BLOG, Empowerment, Erb's Palsy Awareness Week, PARENTS / By Ruth Carter
Cultural Rite of Passage is featured in the third session so as you can see with the blogs written over the last few weeks from the very start of the Parenting Program it is packed with tools and strategies to help parents from the very introduction and this continues for 13 sessions. Over the years I have witnessed parents change their lives, flee the violence to create their violence-free healthy lifestyles for them and their children. Last week I covered Culture and Family which is the prerequisite for the Cultural Rite of Passage and as we continue the journey, I do hope this is useful to you and your family. Last week I shared my cultural background from being Black British and having parents from the Caribbean Island and now we will go a Lil deeper. Your cultural background may be different from mine and that is ok because it is about passing down the unique family traditions that possibly are dear to you and hold some sentimental values for you. Over the years I have shared as much information as I know on our culture these rituals or customs have been handed down by both sides of my family. Unfortunately, my daughter hasn’t had her father in her life but even down to the rest of the paternal family have shared their customs with her and what I know of his customs I’ve shared that information also for her to connect more easily with their traditions.
In the last blog post I mentioned Caribbean food and the different tastes from the islands, and we have held onto the way we do things over the years because that is the way we do them. Going as far back as possible I remember a parent sharing one of her traditions and it was when they had a roast they would cut the meat in 2 halves, the entire family was doing it no questions asked. It was their family tradition. That is what happens we do the things that we do., it is the same with culture.
As with most groups it is varied with different cultures and some just lack understanding and not accepting of what others do. Some are willing to learn to gain an understanding. I appreciated the sharing because I got to learn how someone else does things but there was one parent who asked “why do you do that”, (as a facilitator I did roll my eyes ? because here comes the guise of ignorance) the parent replied “we’ve always done that, even my great grandmother does it”. Each week before getting into the meat of a new session we do something called follow up activities where parents get to share how they got on with new tasks. Well the parent came back and shared “you never guess what” with anticipation Michelle Burton (Co Facilitator) looked at each other and said “what is it”, “well” she said “last week when I shared my family traditions I started to ask the older family members why we cut our roast meat in half before putting it in the oven”; Michelle piped up and said”you didn’t have to do that (as it wasn’t part of the follow up activities). “Well it turns out that we’ve always done that because my great great grandmothers’ oven was too small and couldn’t fit all the meat in the oven so she would cut it in half”. The parent laughed and we joined in. My simple opinion is this, culture is culture it is one of the few areas in life I do not question too much, even though I was a “why” child I somehow knew not to ask. However, the revelation this parent got brought tears of joy because over the year’s things have changed, ovens are bigger and there was no real reason other than keeping the traditions of their family.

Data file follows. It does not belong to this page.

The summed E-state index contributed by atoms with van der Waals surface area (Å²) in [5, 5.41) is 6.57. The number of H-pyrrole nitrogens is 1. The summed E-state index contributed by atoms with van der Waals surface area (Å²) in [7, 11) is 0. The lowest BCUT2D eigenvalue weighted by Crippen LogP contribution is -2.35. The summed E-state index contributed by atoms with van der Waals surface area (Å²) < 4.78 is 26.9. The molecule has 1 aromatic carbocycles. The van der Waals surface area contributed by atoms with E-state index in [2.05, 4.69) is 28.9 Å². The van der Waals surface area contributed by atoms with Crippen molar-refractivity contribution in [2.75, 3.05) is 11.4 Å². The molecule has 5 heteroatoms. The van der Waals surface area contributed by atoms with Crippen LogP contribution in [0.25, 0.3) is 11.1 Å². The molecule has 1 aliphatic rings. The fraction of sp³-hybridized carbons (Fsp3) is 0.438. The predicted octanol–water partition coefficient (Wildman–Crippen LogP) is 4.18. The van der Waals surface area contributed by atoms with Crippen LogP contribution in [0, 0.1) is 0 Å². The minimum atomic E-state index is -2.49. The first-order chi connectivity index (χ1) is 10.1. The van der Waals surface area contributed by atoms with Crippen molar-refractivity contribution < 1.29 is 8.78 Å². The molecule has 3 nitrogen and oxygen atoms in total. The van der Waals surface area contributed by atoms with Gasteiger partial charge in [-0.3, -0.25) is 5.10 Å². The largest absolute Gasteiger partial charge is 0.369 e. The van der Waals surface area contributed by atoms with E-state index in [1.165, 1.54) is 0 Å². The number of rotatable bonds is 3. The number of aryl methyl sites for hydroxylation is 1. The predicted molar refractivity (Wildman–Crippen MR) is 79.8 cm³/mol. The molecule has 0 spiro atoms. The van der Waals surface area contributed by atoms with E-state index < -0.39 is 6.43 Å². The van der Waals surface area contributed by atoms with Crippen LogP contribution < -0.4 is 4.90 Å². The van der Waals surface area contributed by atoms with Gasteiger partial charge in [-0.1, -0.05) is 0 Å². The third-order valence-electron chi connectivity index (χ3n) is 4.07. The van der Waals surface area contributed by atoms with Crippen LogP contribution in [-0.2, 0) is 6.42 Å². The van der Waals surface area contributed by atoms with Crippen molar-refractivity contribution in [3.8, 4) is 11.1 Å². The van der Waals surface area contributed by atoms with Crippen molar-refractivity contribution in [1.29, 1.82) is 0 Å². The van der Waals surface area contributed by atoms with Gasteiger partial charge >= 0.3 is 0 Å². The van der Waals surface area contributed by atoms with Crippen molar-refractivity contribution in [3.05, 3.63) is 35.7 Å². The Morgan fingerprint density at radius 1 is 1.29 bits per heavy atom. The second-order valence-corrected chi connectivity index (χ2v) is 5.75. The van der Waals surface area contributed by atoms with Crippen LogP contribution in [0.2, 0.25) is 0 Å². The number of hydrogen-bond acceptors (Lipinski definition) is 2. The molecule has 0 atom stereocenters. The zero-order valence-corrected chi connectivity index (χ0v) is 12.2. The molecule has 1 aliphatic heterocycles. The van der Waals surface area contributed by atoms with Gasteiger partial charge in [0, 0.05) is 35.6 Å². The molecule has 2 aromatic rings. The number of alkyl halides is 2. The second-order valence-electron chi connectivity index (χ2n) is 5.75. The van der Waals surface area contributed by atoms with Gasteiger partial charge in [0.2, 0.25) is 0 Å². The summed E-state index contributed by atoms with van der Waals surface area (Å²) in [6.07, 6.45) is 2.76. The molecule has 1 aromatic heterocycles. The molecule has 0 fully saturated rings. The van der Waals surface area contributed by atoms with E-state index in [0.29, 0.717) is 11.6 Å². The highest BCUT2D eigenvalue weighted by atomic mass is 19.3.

Step 1 Help your child learn about what is happening in your country of origin.
Step 2 – Help your child learn about cultural rituals, ceremonies, and traditions.
Naming Practices, funerals, weddings, etiquette
Step 3 – Help your child learn cultural values.
Step 4 – participate in and teach your child about cultural holidays.
Step 5 – Help your child learn about traditional foods.
Step 6 – Help your child learn how people of the same cultural/ethnic background have influenced music, dance, hairstyles, and fashion.
The above steps are also attached to the Cultural Rite of Passage activities, Choose 1 out of the list of 13 different activities and let me know how you get on.
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Ruth Carter The Liberty Coach.
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